When enacted in 2010, the Affordable Care Act (ACA) included an excise tax on “high-cost” job-based health insurance—single plans with yearly premiums exceeding $10,200 and family plans with premiums exceeding $27,500—that was originally set to begin in 2018. Congress delayed the implementation of this tax twice and it is now scheduled to start in 2022. The U.S. House of Representatives is expected to vote this week on whether to repeal the tax completely.
New research published by the Kaiser Family Foundation last week projects that one out of five (21%) U.S. employers will have at least one health plan subject to the tax in 2022, with the share projected to grow quickly over time.
The tax will be levied on insurers and administrators of self-funded plans that offer the high-cost plans, but taxes paid are likely to be passed along via higher premiums. In most cases, employers will therefore determine how to respond to the tax: by adopting strategies to purchase health care more cost-effectively, by passing on some or all of the premium increase to workers, or by preemptively reducing the level of plan benefits to keep the premium below the “high-cost” threshold.
As discussed in a prior post, employers and workers have been struggling with rising health care costs for years. Employers and workers contribute more to premiums with each year, and workers with job-based coverage have been increasingly paying more to access care, in large part due to deductibles becoming both bigger and more common. These long-standing cost pressures have already created strong incentives for employers to seek cost control, and many employers have pursued cost containment strategies. However, it is very challenging for employers alone to drive meaningful improvements in health care cost efficiency. This is due to a number of reasons, including high consolidation of health care markets in some regions, which leads to higher health care prices, as well as anti-competitive hospital contracting practices, which can limit the flexibility of employers to prioritize the most efficient hospitals.
Instead of cost containment, the most likely outcome of the excise tax is that workers will bear the brunt of this tax through increased copays and deductibles. Surveys have shown some employers have already increased cost sharing in anticipation of the tax. Research indicates that higher out-of-pocket costs for workers will not result in the optimal amount of health care consumption or significant improvements in the price or quality of care. Rather, further shifting costs to workers threatens to reduce access to care and financial protection for workers and their families, especially low-income individuals and those with significant health needs.
Describing this tax as a “Cadillac tax,” as is frequently done, is misleading. As I discussed in a prior post, “the premise behind the excise tax is that it will rein in overly generous job-based health plans; the evidence indicates, though, that the tax is poorly targeted because premiums depend more on where you live, the health of your co-workers, and your company’s size than on generosity of benefits. It is those factors, not plan richness, that will be more likely to determine whether the health benefits you get through your job are taxed.” For example, one study published in Health Affairs estimated that benefit design and plan type accounted for only 6% of variation in premiums.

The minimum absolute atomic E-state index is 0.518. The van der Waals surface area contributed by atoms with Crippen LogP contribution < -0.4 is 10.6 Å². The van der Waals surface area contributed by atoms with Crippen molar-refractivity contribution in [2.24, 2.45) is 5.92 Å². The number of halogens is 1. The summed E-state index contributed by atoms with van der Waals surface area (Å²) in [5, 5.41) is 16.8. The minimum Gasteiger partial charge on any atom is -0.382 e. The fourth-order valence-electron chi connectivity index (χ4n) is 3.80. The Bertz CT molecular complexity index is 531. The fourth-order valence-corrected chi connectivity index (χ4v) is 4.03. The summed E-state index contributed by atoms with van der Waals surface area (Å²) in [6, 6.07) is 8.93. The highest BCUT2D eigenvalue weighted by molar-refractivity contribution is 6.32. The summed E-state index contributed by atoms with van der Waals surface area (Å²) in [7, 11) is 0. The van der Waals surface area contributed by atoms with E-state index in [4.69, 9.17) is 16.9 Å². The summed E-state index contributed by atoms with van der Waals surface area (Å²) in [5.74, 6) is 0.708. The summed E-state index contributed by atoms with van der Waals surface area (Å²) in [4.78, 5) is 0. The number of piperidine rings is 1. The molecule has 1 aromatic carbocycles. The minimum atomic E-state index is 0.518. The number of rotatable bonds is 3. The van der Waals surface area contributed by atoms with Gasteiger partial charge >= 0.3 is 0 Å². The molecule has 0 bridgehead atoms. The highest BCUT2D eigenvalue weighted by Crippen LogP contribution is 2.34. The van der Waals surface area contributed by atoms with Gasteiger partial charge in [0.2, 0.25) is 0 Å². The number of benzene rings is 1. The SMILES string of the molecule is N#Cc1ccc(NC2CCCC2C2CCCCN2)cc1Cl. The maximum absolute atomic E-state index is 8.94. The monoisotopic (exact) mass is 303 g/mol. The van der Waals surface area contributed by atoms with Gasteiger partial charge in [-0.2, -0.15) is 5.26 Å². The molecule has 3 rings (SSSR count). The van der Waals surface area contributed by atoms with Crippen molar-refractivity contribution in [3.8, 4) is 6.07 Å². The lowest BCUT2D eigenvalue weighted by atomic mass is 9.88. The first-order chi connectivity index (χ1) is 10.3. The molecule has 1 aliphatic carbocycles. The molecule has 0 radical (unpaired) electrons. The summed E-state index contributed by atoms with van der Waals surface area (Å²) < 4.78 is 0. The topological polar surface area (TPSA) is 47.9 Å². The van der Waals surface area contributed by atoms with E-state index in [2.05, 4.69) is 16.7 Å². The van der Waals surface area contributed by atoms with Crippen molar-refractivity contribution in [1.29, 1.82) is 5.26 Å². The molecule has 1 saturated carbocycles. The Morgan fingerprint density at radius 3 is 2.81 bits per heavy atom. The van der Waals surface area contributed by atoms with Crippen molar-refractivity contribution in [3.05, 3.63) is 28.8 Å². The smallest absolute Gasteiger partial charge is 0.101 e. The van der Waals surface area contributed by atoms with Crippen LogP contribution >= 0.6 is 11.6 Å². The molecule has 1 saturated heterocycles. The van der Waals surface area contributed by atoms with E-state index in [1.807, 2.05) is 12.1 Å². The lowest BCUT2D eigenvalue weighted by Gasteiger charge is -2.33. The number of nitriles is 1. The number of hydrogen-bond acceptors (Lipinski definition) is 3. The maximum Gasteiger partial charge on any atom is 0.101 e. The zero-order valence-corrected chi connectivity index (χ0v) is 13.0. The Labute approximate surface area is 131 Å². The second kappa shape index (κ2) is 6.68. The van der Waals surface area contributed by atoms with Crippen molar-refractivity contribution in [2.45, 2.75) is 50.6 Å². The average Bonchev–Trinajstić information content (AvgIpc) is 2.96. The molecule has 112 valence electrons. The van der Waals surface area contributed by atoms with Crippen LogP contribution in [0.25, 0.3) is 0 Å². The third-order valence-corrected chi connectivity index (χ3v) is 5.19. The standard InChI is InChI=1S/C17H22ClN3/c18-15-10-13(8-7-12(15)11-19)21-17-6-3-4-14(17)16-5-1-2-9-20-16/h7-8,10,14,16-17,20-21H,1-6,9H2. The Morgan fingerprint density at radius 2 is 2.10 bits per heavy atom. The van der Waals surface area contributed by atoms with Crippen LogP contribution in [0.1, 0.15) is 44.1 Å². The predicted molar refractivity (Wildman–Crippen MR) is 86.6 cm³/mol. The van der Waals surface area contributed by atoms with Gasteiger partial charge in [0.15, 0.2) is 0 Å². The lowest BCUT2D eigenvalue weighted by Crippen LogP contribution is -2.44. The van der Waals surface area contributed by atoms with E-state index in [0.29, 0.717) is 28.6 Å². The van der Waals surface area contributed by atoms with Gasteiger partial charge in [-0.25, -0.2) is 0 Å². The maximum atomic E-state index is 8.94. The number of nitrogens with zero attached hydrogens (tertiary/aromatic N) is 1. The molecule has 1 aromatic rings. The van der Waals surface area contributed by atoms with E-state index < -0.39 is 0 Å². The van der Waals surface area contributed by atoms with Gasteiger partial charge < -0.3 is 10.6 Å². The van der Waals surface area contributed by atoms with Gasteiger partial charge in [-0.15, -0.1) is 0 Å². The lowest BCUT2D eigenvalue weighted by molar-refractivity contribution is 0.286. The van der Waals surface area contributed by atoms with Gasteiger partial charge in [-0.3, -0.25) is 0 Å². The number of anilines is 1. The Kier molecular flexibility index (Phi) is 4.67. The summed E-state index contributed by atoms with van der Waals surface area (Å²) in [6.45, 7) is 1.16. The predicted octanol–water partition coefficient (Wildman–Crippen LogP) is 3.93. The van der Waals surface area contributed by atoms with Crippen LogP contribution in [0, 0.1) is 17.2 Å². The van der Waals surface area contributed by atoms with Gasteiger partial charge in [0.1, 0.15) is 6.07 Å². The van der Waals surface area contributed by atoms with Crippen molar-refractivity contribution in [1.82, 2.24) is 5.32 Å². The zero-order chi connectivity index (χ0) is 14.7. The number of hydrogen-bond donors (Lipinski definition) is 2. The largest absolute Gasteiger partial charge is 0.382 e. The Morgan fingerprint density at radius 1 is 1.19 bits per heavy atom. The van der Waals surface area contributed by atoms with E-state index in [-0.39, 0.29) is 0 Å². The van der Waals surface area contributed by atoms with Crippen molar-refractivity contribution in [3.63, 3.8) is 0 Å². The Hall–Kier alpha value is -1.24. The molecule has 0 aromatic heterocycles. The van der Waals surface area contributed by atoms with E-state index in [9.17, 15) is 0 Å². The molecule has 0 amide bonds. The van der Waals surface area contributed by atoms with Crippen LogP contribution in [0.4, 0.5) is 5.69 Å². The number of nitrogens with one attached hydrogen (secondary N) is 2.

The ACA’s excise tax is not a progressive tax policy in spite of the fact that higher-income households are significantly more likely to have employer-sponsored insurance, the only type of insurance subject to the tax. As I previously wrote, “in practice the effect of the excise tax will be regressive because low- and middle-income workers with high-cost plans will face more severe consequences than their higher income counterparts.” Two high-cost plans with the same premium would be subject to the same tax amount regardless of whether the enrollees are high- or low-income (and regardless of whether the premium is a factor of geography, the health needs of the enrolled workforce, or benefit levels). To the extent that employers respond to the tax by increasing workers’ out-of-pocket costs, the tax will disproportionately hurt low- and middle-income workers because they are less able to afford care.
High health care costs are a major concern for workers, with four out of ten Americans with job-based coverage reporting some difficulty affording healthcare in 2018. But the level of benefits in job-based plans is not the cause of our health care cost problems. In fact, the generosity of job-based plans has been rapidly declining over the last decade and Americans spend more per capita on out-of-pocket health care costs than individuals in most other OECD countries. Instead, U.S. healthcare spending is so much higher than spending in comparable countries primarily because “It’s still the prices, stupid,” as Johns Hopkins Professor Gerard Anderson and co-authors concluded in their recent Health Affairs article. Cost containment is sorely needed throughout our U.S. health care system, but this tax is not likely to achieve it. Instead, the most effective cost control policies would address health care prices.
Read the Labor Center’s three-part blog series on the ACA excise tax published in 2015: